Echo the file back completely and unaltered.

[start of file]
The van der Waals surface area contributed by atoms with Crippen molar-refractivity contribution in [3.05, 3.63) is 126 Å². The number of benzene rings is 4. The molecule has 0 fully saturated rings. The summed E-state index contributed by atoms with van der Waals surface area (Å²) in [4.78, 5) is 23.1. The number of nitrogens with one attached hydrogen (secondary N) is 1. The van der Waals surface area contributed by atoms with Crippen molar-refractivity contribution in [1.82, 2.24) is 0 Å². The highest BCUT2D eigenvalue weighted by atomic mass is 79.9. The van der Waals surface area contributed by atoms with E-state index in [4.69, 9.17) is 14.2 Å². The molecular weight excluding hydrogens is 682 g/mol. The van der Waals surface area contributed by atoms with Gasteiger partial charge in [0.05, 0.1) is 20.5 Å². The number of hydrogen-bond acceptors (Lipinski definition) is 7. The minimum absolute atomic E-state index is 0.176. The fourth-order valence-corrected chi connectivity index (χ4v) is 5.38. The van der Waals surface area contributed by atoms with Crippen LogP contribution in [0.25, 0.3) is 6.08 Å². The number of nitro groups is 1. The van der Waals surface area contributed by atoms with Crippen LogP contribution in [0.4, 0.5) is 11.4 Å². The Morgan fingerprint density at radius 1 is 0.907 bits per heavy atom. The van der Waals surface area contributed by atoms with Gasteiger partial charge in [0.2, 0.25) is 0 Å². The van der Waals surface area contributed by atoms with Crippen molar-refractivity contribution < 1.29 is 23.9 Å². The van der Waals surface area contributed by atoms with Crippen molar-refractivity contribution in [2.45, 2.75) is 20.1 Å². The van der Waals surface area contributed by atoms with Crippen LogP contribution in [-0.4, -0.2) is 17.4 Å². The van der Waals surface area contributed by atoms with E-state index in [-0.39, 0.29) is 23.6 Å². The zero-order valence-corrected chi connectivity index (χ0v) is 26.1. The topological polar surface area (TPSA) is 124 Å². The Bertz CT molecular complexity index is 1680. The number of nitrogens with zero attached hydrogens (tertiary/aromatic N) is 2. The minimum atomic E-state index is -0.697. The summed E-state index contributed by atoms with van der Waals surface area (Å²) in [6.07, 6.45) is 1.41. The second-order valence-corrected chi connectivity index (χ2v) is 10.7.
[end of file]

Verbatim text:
The van der Waals surface area contributed by atoms with Crippen molar-refractivity contribution in [3.05, 3.63) is 126 Å². The number of benzene rings is 4. The molecule has 0 fully saturated rings. The summed E-state index contributed by atoms with van der Waals surface area (Å²) in [4.78, 5) is 23.1. The number of nitrogens with one attached hydrogen (secondary N) is 1. The van der Waals surface area contributed by atoms with Crippen molar-refractivity contribution in [1.82, 2.24) is 0 Å². The highest BCUT2D eigenvalue weighted by atomic mass is 79.9. The van der Waals surface area contributed by atoms with E-state index in [4.69, 9.17) is 14.2 Å². The molecular weight excluding hydrogens is 682 g/mol. The van der Waals surface area contributed by atoms with Gasteiger partial charge in [0.05, 0.1) is 20.5 Å². The number of hydrogen-bond acceptors (Lipinski definition) is 7. The minimum absolute atomic E-state index is 0.176. The fourth-order valence-corrected chi connectivity index (χ4v) is 5.38. The van der Waals surface area contributed by atoms with Crippen LogP contribution in [0.25, 0.3) is 6.08 Å². The number of nitro groups is 1. The van der Waals surface area contributed by atoms with Crippen LogP contribution in [0.4, 0.5) is 11.4 Å². The Morgan fingerprint density at radius 1 is 0.907 bits per heavy atom. The van der Waals surface area contributed by atoms with Gasteiger partial charge in [0.2, 0.25) is 0 Å². The van der Waals surface area contributed by atoms with Crippen molar-refractivity contribution < 1.29 is 23.9 Å². The van der Waals surface area contributed by atoms with Crippen molar-refractivity contribution in [2.45, 2.75) is 20.1 Å². The van der Waals surface area contributed by atoms with Crippen LogP contribution in [-0.4, -0.2) is 17.4 Å². The van der Waals surface area contributed by atoms with E-state index in [-0.39, 0.29) is 23.6 Å². The zero-order valence-corrected chi connectivity index (χ0v) is 26.1. The topological polar surface area (TPSA) is 124 Å². The Bertz CT molecular complexity index is 1680. The number of nitrogens with zero attached hydrogens (tertiary/aromatic N) is 2. The minimum atomic E-state index is -0.697. The summed E-state index contributed by atoms with van der Waals surface area (Å²) in [6.07, 6.45) is 1.41. The second-order valence-corrected chi connectivity index (χ2v) is 10.7.